There was great indignation this morning about a new job for Nick Clegg. Having been ejected by the voters of Sheffield Hallam at last year’s General Election he has been recruited by Facebook as their Vice-President for Global Affairs and Communications. He will be paid a £1 million a year and move to California. It’s a lot of money – but I suspect he will provide the company with good value. A big part of his role will be to push the European Union to make the regulatory regime as advantageous as possible for his employer. Surely with Clegg’s experience and contacts he will prove a top notch lobbyist of the EU. With all its secrecy and complexity and its vast legal remit the EU is an organisation where lobbyists can thrive.

As Enoch Powell declared in 1982:

“The institutions of the EEC create an ever-expanding vested interest on the part of those who service them, to whom this becomes a livelihood and a way of life. Quite apart from politicians, there is the multitude of lobbyists, purporting to represent almost every interest with which the Common Market might interfere, who have thus gained an illimitable extension to the parasitical profession of go-betweens and know-somebody-who-knows-somebody else.”

The perfect milieu for Clegg. Whether he will enjoy the time he spends in Silicon Valley rather than Brussels is a bit more doubtful. A couple of years ago he wrote:

“I actually find the messianic Californian new-worldy-touchy-feely culture of Facebook a little grating.”

In any event some of those marching this morning for the EU referendum result to be overturned might quietly grumble to themselves that Clegg’s timing was less than helpful to their cause. “I want to hear talk of a new referendum in the post office queue, not the foyer of the Royal Opera,” declared the devoted Remainer pundit, Matthew Parris, this morning in The Times. Clegg has burnished his credentials as the ultimate “citizen of nowhere”, to use David Goodhart’s phrase. In seeking to build a popular revolt against Brexit the Remainers seek to extend their base beyond the metropolitan elite; somehow Clegg’s timing doesn’t help..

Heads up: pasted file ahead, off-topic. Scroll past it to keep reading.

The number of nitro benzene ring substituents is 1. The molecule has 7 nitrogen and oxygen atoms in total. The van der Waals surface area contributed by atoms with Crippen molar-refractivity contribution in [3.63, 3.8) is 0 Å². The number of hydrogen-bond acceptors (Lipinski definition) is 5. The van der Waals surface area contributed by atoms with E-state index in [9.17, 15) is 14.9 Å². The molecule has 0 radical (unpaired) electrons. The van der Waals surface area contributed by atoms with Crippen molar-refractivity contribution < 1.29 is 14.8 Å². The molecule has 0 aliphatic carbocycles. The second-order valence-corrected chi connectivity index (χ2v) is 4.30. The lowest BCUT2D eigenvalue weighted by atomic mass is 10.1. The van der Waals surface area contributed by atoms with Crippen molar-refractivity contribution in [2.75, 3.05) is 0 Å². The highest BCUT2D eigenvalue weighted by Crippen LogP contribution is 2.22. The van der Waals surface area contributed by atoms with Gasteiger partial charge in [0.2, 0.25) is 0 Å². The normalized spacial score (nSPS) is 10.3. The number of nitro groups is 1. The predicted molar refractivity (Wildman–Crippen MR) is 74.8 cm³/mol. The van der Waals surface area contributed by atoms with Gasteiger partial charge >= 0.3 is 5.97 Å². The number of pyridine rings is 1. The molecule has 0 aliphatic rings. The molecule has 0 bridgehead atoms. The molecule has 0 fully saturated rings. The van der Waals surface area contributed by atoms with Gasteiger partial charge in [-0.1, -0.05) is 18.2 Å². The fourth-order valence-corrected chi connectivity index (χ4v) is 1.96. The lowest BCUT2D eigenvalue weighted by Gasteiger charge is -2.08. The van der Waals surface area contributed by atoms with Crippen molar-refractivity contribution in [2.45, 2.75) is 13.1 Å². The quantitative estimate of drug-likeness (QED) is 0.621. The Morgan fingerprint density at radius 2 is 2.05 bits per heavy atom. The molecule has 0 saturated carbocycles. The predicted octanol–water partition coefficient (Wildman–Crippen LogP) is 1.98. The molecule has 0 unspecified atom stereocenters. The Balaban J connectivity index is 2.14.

The news also reflects a wider malaise in British politics – the decline in the status of the House of Lords. Clegg, when he was Deputy Prime Minister, managed to secure lots more bottoms of mediocre Lib Dem functionaries on the red benches. But he has declined to join them himself. He has the excuse that he objects to its undemocratic nature. Senior politicians in the past, such as Michael Foot, have declined the chance of a peerage on the same grounds. Indeed in the case of Tony Benn fought vigorously to avoid being forced to join. However there is also the intrusive aspect that membership of the House of Lords involves in being required to publish financial interests. It is generally felt that this consideration put off David Cameron, Tony Blair, and Sir John Major from joining.

Sir Edward Heath didn’t accept a peerage either. But then he stayed on in the House of Commons until 2001 – sulking away magnificently for a full 16 years after being overthrown by Margaret Thatcher as Tory leader.

James Callaghan and Harold Wilson both stayed on as MPs for several years after leaving Downing Street – and then accepted peerages. Of course Margaret Thatcher also joined the House of Lords. It is hard to imagine any of them having instead opted to be press officers for some 1980s equivalent of Mark Zuckerberg.

Even those who are members don’t always make the most of it. For instance if Lord Hague has something interesting to say he will tend to save it up for his Telegraph column. Or Lord Finkelstein for his Times column.

The reform of the hereditary peers by the Blair Government has made matter worse. The expedient of the quota of hereditary peers being filled using by-elections with a tiny electorate has proved a bit of a joke. But like so many “temporary measures” introduced by politicians it has become rather a fixture, Cynicism over using peerages to reward donors to Party funds or to encourage MPs to retire so that someone can have their seat is not new – but has probably grown.

I would suggest that abolishing the tax free £300 a day daily attendance allowance which peers receive for “clocking in” should be abolished. That would help ensure that those who serve do so with the right motives.

The number of new peers created should be limited so that the size of the upper House can gradually diminish. But those that put through should be of higher calibre. Paul has suggested that future Conservative nominees include Eamonn Butler, Ruth Lea, Charles Moore and Roger Scruton.

Many academics and others favour drastic reform of the Lords. But I suspect this would make matters worse. I will not rehearse agan the well worn objection to an elected upper house – essentially that it would well and truly gum up the works.

While it might be diminished the House of Lords remains an important constitutional asset and should be handled with care. Perhaps if serving Prime Ministers and party leaders made more effort over appointments then why they become ex Prime Ministers and Party leaders they might find the prospect of serving there themselves more tempting. As it is there is a risk of a downward spiral. With the quality of debate declining the figures of greatest authority and experience have less and less wish to be part of it.